Another technique involves saving the roots without the heads, which can be eaten. At the end of summer during a dry period, the heads are cut off at the base at a slight angle. Only the stem and the roots are kept.
These are left to dry for several days and disinfected with wood ash. To prevent rot, the dry cut can be coated with grafting wax. This method of propagation makes overwintering possible, but the stems preserved in this way produce fewer seeds of lower quality. They cannot flower from the centre of the stem from which the most beautiful seed stalks produce the best seeds.
The seed plants that have been stored over winter in a cellar or attic are replanted in the spring of the second year of the cycle, in March or April.
The cabbages are buried 60 cm apart so that the top of the heads are at ground level. The plants will grow new roots. It is important to water the plants well when they are planted and during the period of root growth.
To encourage the emergence of flower stalks from the heads it is often necessary to make an incision in the form of a cross at the top of the head using a knife. This should be 3 to 6 cm deep depending on the size of the head. Take care not to damage the base of the cabbage from which the seed stalks will grow. Sometimes it is necessary to repeat the incision if a flower stalk does not appear.
The central flower stalk produces the best seeds. Weaker secondary stalks can be removed to allow the central inflorescence to develop better and to channel all the strength of the plant into producing seed.
Since the seed stalks can reach a height of 2 meters, it is necessary to stake each plant and secure the stalks which can become very heavy when the seeds are formed.

Extracting – sorting – storing of all the Oleraceae species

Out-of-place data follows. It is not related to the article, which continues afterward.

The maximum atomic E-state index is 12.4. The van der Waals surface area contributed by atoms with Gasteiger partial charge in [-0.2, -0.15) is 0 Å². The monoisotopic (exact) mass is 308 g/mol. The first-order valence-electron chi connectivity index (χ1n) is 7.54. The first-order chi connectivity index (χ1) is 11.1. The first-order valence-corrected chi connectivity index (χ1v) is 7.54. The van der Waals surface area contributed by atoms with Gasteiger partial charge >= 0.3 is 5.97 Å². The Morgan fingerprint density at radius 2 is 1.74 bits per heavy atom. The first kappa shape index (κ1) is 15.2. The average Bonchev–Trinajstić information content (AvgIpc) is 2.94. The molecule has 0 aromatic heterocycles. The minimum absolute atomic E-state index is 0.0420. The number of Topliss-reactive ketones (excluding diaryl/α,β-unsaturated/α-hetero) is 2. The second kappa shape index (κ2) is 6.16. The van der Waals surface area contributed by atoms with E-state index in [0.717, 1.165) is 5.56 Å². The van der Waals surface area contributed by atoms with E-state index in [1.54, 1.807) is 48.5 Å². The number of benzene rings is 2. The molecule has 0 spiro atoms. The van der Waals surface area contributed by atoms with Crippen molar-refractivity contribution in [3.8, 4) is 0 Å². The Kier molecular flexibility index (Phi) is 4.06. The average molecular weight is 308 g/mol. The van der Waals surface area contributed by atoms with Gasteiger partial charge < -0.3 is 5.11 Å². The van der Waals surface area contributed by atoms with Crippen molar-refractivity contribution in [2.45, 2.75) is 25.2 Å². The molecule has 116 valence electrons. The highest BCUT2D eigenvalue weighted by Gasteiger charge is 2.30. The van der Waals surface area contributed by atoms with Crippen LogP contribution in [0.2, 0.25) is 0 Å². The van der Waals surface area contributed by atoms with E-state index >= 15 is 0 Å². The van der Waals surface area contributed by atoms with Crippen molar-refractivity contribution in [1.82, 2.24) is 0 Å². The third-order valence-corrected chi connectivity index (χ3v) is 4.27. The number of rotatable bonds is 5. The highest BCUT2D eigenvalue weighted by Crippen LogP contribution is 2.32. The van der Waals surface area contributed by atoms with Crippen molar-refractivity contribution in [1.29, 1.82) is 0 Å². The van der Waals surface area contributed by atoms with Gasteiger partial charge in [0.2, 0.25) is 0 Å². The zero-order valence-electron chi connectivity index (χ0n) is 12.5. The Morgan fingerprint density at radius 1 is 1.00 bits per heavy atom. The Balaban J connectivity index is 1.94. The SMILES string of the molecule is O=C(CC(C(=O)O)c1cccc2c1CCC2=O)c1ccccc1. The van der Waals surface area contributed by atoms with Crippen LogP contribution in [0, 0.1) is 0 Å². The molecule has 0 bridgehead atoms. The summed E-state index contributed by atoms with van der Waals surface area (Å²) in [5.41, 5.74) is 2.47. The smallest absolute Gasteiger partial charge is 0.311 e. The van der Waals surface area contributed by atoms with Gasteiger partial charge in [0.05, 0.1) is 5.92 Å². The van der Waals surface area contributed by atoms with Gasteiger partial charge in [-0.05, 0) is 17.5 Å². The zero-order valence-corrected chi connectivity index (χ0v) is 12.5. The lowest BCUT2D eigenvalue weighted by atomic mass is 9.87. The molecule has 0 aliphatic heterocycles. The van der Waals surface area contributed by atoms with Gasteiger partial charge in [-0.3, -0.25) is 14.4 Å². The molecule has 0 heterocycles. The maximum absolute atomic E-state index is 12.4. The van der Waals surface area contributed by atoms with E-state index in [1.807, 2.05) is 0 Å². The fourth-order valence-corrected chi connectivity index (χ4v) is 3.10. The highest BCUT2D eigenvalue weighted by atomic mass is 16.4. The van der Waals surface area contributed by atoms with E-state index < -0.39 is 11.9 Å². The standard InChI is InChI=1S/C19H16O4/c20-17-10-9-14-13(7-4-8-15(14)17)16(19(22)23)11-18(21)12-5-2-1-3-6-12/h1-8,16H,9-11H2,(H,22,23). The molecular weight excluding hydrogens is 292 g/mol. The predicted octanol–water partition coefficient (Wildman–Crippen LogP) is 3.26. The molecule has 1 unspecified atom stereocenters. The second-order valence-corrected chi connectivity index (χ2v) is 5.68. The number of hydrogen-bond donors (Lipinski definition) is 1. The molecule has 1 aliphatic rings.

The seeds are mature when the seed pods turn beige. The seed pods are very dehiscent, which means that they open very easily when mature and disperse their seed. Most of the time, the stalks do not all mature at the same time. To avoid wasting any seed, harvesting can take place as each stalk matures. The entire plant can also be harvested before all of the seeds have completely matured. The ripening process is then completed by drying them in a dry, well-ventilated place. Cabbage seeds are ready to be removed when the seed pods can be easily opened by hand.
To extract the seeds, the seed pods are spread across a plastic sheet or thick piece of fabric and then beaten or rubbed together by hand. You can also put them in a bag and beat them against a soft surface. Larger quantities can be threshed by walking or driving on them. Seed pods that do not open easily probably contain immature seeds that will not germinate well. During sorting, the chaff is removed by first passing the seeds through a coarse sieve that retains the chaff and then by passing them through another sieve that retains the seeds but allows smaller particles to fall through. Finally, you should winnow them by blowing on them or with the help of the wind so that any remaining chaff is removed.
All seeds from the Brassica oleracea species resemble one another. It is very difficult to distinguish between, for example, cabbage and cauliflower seeds. This is why it is important to label the plants and then the extracted seeds with the name of the species, the variety and the year of cultivation. Storing the seeds in the freezer for several days eliminates any parasites.
Cabbage seeds are able to germinate up to 5 years. However, they may retain this capacity up to 10 years. This can be prolonged by storing them in the freezer. One gram contains 250 to 300 seeds depending on the variety.